4 Thanks for the update.  Very good indeed to have you back.
Hang in there.  Sounds like you have a good attitude towards rehab--not everyone does.  After my motorcycle accident 20 years ago, I went through some pretty painful and frustrating rehab, but got back almost 100% function.  I'm glad I toughed it out now.

Posted by: Toren at November 23, 2012 06:15 PM (QL+V4)

5 Excellent.  I hope you get home soon.  Home is always better.

Posted by: Dave Young at November 23, 2012 06:16 PM (ZAk0Z)

6 Glad to hear of your progress.  One more thing for us to thankful for... 

Posted by: Siergen at November 23, 2012 06:39 PM (Ao4Kw)

7  I will join the chorus of those glad to hear you are recovering.

Posted by: Aaron Nowack at November 23, 2012 07:43 PM (mhNIL)

8

Great to hear you again!

"I'm skeptical about it, but she's the expert."

My parents have had some repair work done (arthritic hand, blown rotator cuff, cartilage-free knees), and in all cases they thought the stuff the therapist had them doing was a bunch of hooey: stretching giant rubber bands, kneading modeling clay, stuff like that.  In all cases, it worked quite well.  "She's the expert" is the way to go.

Posted by: Mikeski at November 23, 2012 08:35 PM (DU6Ja)

9  Good to hear from you, Steve. Hope everything continues to improve. And if your therapist ask you to try to make pancakes - that would be an excellent test and a good sign.

C.T.

Posted by: cxt217 at November 23, 2012 08:47 PM (O3Iv6)

10 @CXT, that's deviously clever.

Posted by: Wonderduck at November 23, 2012 09:31 PM (V/OLv)

11 Truly wonderful news. Looking forward to hearing you're back to full speed!

Posted by: Ben at November 23, 2012 10:37 PM (/Mdmg)

12 Welcome back Steven!
Yeah, a lot of therapy seems counter-intuitive or just plain non-productive...It isn't. Good luck on the continued recovery. We're all going to be rooting for you Wednesday.

Posted by: The Brickmuppet at November 23, 2012 10:53 PM (vp6an)

13 Chizumatic is not the same without you, Steven. Save us an Oreo, will you?

Posted by: Jaked at November 24, 2012 12:43 AM (YqYGj)

14 Pro tip: most nurses disapprove of wheelchair races. So the trick is to do them when unobserved.

But it's good to hear that you are doing well on recovery!

Posted by: Boviate at November 24, 2012 10:48 AM (L1IVj)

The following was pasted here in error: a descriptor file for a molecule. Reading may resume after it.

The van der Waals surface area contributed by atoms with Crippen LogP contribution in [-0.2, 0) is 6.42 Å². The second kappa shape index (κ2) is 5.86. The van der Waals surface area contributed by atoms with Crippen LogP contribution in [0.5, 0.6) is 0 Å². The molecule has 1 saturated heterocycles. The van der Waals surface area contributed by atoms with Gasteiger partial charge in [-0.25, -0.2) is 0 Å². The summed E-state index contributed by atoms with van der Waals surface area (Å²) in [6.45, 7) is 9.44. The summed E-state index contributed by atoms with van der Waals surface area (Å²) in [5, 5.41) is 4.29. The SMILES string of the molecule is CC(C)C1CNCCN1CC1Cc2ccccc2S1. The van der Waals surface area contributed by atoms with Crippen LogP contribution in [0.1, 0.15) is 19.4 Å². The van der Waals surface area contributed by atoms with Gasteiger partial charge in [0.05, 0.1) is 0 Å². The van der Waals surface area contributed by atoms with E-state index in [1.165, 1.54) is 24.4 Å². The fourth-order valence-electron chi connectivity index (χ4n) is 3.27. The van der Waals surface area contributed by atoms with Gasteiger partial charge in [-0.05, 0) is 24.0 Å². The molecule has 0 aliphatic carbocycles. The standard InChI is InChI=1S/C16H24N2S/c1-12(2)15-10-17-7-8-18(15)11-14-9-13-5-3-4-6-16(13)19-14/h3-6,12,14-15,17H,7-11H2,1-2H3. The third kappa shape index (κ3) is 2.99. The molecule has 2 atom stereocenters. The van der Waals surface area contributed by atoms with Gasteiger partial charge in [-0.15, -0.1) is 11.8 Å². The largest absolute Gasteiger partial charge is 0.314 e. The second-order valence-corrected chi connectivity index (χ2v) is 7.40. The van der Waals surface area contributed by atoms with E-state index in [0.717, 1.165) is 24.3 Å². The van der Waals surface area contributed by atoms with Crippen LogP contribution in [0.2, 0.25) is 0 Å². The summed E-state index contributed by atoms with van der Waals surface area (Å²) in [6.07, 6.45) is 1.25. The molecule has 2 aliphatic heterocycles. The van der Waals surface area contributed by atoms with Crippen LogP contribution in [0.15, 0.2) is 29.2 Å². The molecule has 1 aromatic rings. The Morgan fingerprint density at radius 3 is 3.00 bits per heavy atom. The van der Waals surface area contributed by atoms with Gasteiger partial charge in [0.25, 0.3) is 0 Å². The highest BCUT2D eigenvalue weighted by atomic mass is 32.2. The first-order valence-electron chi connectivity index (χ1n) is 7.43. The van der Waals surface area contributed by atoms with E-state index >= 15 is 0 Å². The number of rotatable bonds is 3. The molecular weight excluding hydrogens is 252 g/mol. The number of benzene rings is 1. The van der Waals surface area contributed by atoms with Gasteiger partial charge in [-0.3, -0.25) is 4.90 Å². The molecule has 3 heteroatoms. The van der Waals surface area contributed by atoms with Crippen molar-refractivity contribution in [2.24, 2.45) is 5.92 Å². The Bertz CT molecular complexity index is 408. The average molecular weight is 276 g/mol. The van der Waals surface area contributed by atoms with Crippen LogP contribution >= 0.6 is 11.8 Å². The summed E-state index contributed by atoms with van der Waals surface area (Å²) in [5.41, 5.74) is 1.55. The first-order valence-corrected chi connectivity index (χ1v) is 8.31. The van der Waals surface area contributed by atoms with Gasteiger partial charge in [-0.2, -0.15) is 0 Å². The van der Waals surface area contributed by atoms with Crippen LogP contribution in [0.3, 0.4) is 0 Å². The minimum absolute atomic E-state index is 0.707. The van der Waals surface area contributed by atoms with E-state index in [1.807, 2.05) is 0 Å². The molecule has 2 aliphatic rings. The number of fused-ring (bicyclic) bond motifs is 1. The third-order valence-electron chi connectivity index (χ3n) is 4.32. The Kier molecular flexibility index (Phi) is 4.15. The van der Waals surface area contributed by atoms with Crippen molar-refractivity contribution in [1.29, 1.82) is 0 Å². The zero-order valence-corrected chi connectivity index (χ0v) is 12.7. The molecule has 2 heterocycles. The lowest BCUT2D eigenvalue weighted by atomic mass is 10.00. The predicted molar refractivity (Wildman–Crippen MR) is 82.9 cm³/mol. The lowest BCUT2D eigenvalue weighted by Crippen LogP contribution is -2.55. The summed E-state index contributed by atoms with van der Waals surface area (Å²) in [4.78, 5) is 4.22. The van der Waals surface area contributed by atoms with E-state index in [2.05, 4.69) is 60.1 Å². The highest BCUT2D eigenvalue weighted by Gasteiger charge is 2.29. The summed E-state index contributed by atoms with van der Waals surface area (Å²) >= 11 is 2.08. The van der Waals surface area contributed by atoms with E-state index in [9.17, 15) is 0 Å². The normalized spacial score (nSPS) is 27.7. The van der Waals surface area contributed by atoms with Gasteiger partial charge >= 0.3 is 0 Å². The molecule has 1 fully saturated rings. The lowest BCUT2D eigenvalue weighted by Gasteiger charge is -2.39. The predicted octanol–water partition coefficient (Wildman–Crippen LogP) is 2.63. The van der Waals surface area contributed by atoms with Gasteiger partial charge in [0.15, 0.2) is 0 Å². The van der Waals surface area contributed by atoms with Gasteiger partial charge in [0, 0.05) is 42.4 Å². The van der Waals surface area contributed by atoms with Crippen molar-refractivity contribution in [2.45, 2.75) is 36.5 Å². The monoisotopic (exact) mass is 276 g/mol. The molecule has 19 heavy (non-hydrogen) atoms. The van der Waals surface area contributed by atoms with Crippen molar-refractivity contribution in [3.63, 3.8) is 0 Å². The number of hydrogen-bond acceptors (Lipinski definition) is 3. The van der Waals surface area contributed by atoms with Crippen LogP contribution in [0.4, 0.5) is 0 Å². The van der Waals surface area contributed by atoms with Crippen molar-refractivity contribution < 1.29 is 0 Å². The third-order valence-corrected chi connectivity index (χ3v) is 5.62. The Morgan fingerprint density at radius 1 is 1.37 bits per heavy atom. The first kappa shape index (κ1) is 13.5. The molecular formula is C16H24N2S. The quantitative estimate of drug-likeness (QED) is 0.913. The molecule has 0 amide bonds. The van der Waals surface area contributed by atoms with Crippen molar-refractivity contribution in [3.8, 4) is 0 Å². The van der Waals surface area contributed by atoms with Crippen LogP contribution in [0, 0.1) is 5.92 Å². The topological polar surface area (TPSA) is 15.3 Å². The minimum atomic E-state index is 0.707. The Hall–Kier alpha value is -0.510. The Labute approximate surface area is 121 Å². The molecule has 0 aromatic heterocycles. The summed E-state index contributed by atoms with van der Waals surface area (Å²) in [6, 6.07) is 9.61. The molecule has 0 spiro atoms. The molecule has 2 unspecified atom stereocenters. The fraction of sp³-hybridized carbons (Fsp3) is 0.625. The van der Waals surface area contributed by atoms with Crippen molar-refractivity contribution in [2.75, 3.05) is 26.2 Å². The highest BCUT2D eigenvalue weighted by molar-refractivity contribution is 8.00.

15 Excellent, excellent news.  And I have the cheer you on on the therapy too.  My mother has had her hip done (twice) and my dad was developing a stoop, and therapy absolutely helped both of them.

It's a case of "Use it or lose it" where you've already lost ground.  So if they give you exercises to go through after you're released, you should be vigilant at keeping up with them.

Posted by: Mauser at November 24, 2012 03:07 PM (cZPoz)

16 Good to know you're doing better!  Keep with it!

Posted by: Tom Tjarks at November 24, 2012 08:54 PM (G9eEC)

17 Glad to hear you're making progress. がんばって!

Posted by: muon at November 25, 2012 12:26 AM (jFJid)

18 Glad to hear you're on the road to recovery.  And for an update on the joys of mobile devices.

On the recovery bits, this is recovery after a stroke, so the effects are actually different from the experiences most others have.  He doesn't need to rebuild muscle (though I imagine he can probably use buildings some, most of the population does).  This is to retrain the brain and the nervous system to handle the inputs and outputs properly.  So, if the recovery goes smoothly, the gains should be pretty clear.  Though it'll slow down near the end (when you get, say 70% function back, getting to 80% doesn't "show" much).

Keep up the good work and, yeah, manual wheel chairs (especially the one you're likely in) are hard to move.   If it's a fairly "upright", medical style, shift yourself foreward and push down on the wheel-bars.  Tips of the trade. ^_^

Posted by: sqa at November 25, 2012 02:58 AM (iWwXY)

19 Also glad to hear you're recovering. 

Posted by: Canthros at November 25, 2012 12:43 PM (mrgz7)